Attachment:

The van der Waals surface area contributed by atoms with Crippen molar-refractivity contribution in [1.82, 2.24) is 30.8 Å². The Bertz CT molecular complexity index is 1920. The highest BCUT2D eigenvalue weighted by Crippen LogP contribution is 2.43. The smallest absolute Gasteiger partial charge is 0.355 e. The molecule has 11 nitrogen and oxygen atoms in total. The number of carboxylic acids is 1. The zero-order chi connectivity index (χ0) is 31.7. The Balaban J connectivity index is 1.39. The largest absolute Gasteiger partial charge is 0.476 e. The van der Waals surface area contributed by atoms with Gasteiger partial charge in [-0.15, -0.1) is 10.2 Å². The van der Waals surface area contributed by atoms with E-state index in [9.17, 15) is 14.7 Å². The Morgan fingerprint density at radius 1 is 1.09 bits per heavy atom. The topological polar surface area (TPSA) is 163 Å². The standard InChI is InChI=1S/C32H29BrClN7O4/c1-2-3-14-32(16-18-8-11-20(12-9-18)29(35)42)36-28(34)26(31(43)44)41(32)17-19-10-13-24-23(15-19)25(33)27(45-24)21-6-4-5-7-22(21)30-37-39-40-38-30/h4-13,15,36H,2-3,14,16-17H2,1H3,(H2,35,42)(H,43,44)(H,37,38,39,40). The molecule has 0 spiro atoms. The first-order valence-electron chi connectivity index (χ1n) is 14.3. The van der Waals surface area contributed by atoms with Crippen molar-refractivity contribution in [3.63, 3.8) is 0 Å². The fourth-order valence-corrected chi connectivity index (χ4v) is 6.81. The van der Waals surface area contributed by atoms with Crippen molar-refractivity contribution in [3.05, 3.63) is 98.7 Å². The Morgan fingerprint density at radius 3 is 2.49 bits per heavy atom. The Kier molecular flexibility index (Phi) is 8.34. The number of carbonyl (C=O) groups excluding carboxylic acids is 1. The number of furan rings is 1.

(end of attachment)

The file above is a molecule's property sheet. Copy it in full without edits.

The van der Waals surface area contributed by atoms with Crippen molar-refractivity contribution in [1.82, 2.24) is 30.8 Å². The Bertz CT molecular complexity index is 1920. The highest BCUT2D eigenvalue weighted by Crippen LogP contribution is 2.43. The smallest absolute Gasteiger partial charge is 0.355 e. The molecule has 11 nitrogen and oxygen atoms in total. The number of carboxylic acids is 1. The zero-order chi connectivity index (χ0) is 31.7. The Balaban J connectivity index is 1.39. The largest absolute Gasteiger partial charge is 0.476 e. The van der Waals surface area contributed by atoms with Gasteiger partial charge in [-0.15, -0.1) is 10.2 Å². The van der Waals surface area contributed by atoms with E-state index in [9.17, 15) is 14.7 Å². The Morgan fingerprint density at radius 1 is 1.09 bits per heavy atom. The topological polar surface area (TPSA) is 163 Å². The standard InChI is InChI=1S/C32H29BrClN7O4/c1-2-3-14-32(16-18-8-11-20(12-9-18)29(35)42)36-28(34)26(31(43)44)41(32)17-19-10-13-24-23(15-19)25(33)27(45-24)21-6-4-5-7-22(21)30-37-39-40-38-30/h4-13,15,36H,2-3,14,16-17H2,1H3,(H2,35,42)(H,43,44)(H,37,38,39,40). The molecule has 0 spiro atoms. The first-order valence-electron chi connectivity index (χ1n) is 14.3. The van der Waals surface area contributed by atoms with Crippen molar-refractivity contribution in [3.63, 3.8) is 0 Å². The fourth-order valence-corrected chi connectivity index (χ4v) is 6.81. The van der Waals surface area contributed by atoms with Crippen molar-refractivity contribution in [3.05, 3.63) is 98.7 Å². The Morgan fingerprint density at radius 3 is 2.49 bits per heavy atom. The Kier molecular flexibility index (Phi) is 8.34. The number of carbonyl (C=O) groups excluding carboxylic acids is 1. The number of furan rings is 1.